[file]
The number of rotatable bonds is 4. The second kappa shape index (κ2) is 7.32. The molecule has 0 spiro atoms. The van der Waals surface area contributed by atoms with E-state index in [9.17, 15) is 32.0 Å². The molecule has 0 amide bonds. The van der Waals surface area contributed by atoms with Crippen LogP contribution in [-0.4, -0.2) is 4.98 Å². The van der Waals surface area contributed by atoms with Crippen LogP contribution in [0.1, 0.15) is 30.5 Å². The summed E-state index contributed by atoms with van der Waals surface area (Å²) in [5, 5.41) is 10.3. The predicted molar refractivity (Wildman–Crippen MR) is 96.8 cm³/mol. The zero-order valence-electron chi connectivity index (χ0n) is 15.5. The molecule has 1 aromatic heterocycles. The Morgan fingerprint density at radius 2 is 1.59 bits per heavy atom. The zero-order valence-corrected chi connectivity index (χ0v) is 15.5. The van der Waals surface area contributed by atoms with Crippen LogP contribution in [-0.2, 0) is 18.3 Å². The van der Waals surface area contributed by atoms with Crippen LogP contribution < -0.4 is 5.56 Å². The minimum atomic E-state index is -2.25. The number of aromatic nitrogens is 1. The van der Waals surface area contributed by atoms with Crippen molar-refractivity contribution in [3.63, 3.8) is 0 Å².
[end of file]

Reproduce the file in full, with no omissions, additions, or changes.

The number of rotatable bonds is 4. The second kappa shape index (κ2) is 7.32. The molecule has 0 spiro atoms. The van der Waals surface area contributed by atoms with E-state index in [9.17, 15) is 32.0 Å². The molecule has 0 amide bonds. The van der Waals surface area contributed by atoms with Crippen LogP contribution in [-0.4, -0.2) is 4.98 Å². The van der Waals surface area contributed by atoms with Crippen LogP contribution in [0.1, 0.15) is 30.5 Å². The summed E-state index contributed by atoms with van der Waals surface area (Å²) in [5, 5.41) is 10.3. The predicted molar refractivity (Wildman–Crippen MR) is 96.8 cm³/mol. The zero-order valence-electron chi connectivity index (χ0n) is 15.5. The molecule has 1 aromatic heterocycles. The Morgan fingerprint density at radius 2 is 1.59 bits per heavy atom. The zero-order valence-corrected chi connectivity index (χ0v) is 15.5. The van der Waals surface area contributed by atoms with Crippen LogP contribution in [-0.2, 0) is 18.3 Å². The van der Waals surface area contributed by atoms with Crippen LogP contribution < -0.4 is 5.56 Å². The minimum atomic E-state index is -2.25. The number of aromatic nitrogens is 1. The van der Waals surface area contributed by atoms with Crippen molar-refractivity contribution in [3.63, 3.8) is 0 Å².